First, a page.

Any drawbacks?
Printing takes some upfront time if you are like me and like to have it all printed beforehand.  [See the photo of the stack of paper at the top of this post.] Of course, you can always print each week's projects as needed.  Either way, detailed instructions take you through how to print everything - on white or colored card stock or white or colored paper. This one took less than an hour to print and sort everything.  One day my hope is that HSITW will provide an option for pre-printed packets because the convenience would be well-worth the additional cost for those who would like to just open-and-go.

If you're just not sure if you or your children would enjoy something like this, visit Homeschool in the Woods to see photos of all the projects and to download free samples of Timeline Figures, Time Travelers, and Project Passport and Olde World Style Maps.  Try some of the projects and Newspaper News articles!  Though some parents are not as keen on project-based history studies as we are, you can print the freebies and set them out to see if your children are interested! If so, you'll know you've just found one of your child's preferred learning styles! 

Suggested grade level is 3-8, (although our younger children have enjoyed these projects, too!), and approximate time to complete this study is 8-12 weeks. Visit Homeschool in the Woods to see all the other products they have available.

[Note to CCers:  Let me take a moment to emphasize here (for the classical educators) that we don't set out to dig deep into each piece of memory work.  We simply choose a few topics we want to study more in-depth, even if our memory work moves on to other topics.  A couple of years ago, we decided to study the Industrial Revolution through the Great Depression and World War II.  Having selected these two studies, we didn't go into all the details of communism, or the civil rights movement, or the astronauts walking on the moon, even though our memory work included it.  We had not the time, energy or will to pursue every topic. But digging deeper into WWII resulted in our oldest son actually memorizing so much more about WWII - battles, weaponry, support efforts on the homefront, Operation-Fill-in-the-Blank, and on and on (way beyond what I can remember).  In many ways, these studies connect our upper-grammar child to the dialectic stage of understanding in a realm he is already very dialectic about; he's a natural history buff and thrives with these studies, without me doing anything (except printing the materials)!  To see our past Homeschool in the Woods studies in action, click here.  The two history studies we've selected for this year are The Middle Ages and The Renaissance and Reformation. ]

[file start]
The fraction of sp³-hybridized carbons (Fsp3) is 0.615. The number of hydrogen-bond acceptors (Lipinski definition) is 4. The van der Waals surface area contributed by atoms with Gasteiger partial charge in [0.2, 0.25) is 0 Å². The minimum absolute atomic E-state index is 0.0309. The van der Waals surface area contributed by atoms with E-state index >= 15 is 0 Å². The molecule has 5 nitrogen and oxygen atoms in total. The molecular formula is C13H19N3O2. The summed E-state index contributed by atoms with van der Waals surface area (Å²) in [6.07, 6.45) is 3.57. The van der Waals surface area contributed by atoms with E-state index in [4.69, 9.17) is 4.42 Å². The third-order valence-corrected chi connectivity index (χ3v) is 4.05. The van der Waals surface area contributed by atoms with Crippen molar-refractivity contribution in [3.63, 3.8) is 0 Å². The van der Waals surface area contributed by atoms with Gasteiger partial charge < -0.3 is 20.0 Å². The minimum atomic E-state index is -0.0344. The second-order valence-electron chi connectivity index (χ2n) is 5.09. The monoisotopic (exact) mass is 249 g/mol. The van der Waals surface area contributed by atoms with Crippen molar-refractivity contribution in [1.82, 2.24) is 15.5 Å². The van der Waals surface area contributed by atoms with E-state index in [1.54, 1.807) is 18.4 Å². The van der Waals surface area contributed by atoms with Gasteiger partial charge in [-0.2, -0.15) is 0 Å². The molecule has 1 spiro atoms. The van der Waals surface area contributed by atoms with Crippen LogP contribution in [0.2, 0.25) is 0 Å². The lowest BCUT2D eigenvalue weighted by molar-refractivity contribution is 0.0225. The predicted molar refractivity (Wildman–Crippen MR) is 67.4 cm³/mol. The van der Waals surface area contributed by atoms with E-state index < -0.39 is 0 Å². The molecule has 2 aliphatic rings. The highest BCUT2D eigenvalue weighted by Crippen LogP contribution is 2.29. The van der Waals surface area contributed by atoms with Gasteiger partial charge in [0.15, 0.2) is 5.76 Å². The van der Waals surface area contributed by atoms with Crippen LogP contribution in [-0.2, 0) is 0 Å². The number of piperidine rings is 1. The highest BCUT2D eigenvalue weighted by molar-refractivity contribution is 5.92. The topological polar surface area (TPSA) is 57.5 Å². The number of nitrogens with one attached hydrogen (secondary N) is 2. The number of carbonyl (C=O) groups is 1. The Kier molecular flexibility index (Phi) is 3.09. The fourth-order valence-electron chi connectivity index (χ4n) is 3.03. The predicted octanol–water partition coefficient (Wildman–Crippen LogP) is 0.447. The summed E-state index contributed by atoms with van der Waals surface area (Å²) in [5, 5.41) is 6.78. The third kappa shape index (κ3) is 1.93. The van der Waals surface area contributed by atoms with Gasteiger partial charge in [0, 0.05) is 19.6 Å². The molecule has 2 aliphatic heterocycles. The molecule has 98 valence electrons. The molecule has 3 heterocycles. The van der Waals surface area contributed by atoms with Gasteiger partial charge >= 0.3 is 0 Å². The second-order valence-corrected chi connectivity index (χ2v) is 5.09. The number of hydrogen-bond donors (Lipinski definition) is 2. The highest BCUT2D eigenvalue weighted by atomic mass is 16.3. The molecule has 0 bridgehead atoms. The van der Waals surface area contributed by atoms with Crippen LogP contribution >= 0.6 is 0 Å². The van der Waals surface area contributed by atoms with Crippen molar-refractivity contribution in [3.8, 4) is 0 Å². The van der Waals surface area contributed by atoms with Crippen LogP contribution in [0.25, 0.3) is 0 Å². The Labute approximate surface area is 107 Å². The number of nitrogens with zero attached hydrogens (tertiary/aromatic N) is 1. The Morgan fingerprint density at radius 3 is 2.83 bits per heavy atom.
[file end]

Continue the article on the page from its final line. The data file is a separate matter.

We received this product free for the purpose of reviewing it and received no other compensation for this review.  The opinions expressed herein are my personal, honest opinions. In fact, we bought and used Homeschool in the Woods products [with our own money] for two years. Please read our full disclosure policy for more details.